The hostage-taking at a remote Algerian gas plant was carried out by 30 militants from across the northern swath of Africa and two from Canada, authorities said. The militants, who wore military uniforms and knew the layout, included explosives experts who rigged it with bombs and a leader whose final order was to kill all the captives.
The operation also had help with inside knowledge — a former driver at the plant, Algeria’s prime minister said Monday.
The militants had said during the standoff that their band included people from Canada, and hostages who had escaped recalled hearing at least one of the militants speaking English with a North American accent.
The Algerian premier said the Canadians were of Arab descent.
Officials in Canada could not confirm that any of the attackers were from there.
“Up to five of the al Qaeda-linked Islamists who carried out the most spectacular and bloody hostage situation in recent years were employees of the gas plant, security sources have revealed.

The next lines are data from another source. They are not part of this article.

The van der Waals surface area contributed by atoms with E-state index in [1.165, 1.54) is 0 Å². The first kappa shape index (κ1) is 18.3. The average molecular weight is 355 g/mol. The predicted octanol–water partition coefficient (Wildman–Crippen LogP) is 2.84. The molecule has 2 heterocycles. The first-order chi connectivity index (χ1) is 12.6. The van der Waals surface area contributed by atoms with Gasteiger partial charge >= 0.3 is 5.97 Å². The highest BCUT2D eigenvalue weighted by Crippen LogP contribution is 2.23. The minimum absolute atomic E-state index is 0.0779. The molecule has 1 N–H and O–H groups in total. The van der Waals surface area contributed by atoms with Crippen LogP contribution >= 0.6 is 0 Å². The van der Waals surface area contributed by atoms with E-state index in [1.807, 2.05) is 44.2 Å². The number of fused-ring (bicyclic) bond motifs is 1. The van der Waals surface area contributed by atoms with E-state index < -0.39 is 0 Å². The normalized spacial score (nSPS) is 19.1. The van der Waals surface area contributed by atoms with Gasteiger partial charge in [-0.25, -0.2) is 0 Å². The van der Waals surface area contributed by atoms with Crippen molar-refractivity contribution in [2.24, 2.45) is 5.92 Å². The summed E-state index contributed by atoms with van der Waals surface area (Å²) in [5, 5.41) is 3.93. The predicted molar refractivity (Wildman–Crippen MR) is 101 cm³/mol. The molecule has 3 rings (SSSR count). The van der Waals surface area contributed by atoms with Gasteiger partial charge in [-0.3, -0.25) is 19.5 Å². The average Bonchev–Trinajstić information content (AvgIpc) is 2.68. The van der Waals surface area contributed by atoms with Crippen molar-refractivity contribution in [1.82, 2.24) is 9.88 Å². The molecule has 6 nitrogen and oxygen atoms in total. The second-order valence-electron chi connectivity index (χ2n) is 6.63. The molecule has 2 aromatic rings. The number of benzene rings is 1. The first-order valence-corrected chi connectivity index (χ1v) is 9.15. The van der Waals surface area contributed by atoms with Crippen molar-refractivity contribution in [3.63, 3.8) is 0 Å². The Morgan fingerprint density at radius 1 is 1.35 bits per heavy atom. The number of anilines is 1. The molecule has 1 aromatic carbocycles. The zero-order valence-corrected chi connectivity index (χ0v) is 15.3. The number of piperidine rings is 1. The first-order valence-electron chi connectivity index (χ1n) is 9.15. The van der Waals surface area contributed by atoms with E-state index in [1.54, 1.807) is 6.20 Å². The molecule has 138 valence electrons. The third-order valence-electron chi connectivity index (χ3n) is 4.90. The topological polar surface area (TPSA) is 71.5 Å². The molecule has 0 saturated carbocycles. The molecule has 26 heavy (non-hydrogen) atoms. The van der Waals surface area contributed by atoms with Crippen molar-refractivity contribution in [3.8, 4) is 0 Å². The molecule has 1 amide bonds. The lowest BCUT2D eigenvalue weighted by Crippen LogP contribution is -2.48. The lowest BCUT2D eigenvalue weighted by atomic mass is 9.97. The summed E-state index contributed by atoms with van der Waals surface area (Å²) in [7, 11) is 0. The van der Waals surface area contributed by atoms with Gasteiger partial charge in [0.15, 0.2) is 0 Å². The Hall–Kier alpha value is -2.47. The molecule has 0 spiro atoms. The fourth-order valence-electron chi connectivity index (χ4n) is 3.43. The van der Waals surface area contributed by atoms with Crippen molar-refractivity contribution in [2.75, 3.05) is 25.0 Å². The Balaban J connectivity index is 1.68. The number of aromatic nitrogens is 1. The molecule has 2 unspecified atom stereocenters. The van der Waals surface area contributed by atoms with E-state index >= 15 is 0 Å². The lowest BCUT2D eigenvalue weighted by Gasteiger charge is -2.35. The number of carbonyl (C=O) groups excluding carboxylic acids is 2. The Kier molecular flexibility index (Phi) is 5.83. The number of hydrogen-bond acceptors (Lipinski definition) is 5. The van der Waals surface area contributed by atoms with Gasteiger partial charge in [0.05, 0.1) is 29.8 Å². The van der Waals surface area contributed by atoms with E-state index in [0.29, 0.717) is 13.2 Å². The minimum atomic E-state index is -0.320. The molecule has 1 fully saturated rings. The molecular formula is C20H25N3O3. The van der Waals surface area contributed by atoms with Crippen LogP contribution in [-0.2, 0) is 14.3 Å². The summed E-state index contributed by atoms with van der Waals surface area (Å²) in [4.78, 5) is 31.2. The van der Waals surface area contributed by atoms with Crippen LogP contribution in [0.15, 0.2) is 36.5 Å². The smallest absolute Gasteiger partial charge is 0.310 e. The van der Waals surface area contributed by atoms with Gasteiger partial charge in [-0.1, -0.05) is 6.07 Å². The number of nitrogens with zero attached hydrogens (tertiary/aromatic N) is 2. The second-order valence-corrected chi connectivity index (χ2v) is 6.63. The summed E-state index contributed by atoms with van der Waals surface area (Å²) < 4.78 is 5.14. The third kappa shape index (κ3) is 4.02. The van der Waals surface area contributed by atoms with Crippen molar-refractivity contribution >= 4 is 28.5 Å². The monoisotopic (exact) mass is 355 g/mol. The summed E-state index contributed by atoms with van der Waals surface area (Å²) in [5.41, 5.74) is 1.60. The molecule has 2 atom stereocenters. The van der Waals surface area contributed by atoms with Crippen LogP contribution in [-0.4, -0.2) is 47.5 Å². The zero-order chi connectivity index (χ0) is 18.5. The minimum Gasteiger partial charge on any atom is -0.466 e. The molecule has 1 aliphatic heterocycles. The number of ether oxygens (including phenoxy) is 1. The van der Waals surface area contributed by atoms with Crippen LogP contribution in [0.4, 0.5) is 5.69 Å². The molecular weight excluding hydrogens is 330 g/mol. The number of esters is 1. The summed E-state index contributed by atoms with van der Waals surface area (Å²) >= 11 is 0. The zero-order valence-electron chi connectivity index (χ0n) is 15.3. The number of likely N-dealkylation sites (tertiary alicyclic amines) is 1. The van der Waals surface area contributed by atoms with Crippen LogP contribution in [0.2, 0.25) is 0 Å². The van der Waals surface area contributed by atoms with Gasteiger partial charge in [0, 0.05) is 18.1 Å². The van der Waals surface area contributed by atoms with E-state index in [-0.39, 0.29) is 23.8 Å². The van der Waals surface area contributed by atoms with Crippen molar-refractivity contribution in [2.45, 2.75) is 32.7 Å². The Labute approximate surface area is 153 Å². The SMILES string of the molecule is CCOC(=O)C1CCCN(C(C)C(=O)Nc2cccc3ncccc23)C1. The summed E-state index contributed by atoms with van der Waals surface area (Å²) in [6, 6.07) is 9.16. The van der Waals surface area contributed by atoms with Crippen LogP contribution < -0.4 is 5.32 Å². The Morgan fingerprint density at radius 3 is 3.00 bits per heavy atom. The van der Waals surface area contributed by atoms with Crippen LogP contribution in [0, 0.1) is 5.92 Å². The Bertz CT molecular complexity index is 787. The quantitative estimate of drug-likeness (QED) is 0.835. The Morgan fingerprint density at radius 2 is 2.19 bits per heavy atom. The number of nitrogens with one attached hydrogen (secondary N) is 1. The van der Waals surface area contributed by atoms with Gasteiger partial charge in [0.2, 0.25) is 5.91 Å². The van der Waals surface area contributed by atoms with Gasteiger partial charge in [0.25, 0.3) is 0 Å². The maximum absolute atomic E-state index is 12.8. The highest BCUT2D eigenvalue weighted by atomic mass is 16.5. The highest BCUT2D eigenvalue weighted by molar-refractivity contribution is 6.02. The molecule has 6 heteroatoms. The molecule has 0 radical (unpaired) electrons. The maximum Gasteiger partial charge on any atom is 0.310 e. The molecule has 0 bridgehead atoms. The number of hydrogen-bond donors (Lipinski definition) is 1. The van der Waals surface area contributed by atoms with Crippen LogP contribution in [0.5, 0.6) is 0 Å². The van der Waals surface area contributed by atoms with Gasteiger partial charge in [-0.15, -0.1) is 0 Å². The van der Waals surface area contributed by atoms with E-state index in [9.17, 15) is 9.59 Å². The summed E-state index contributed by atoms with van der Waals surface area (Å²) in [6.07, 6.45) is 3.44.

One of those involved in the “inside job” was of French nationality, the sources told the Daily Telegraph, in what appears to be a blow to those in charge of safety at the highly strategic In Amenas plant, which accounts for 12 per cent of Algeria’s gas production.
The unnamed French accomplice is said to have changed sides once his comrades in arms had broken into the desert site in southeastern Algeria after attacking bus at a false checkpoint. He then took part in the kidnapping operation before being killed during the Algerian army assault on the site.
Some terrorists are reported to have known internal procedures at the plant as well as the room numbers of expatriates.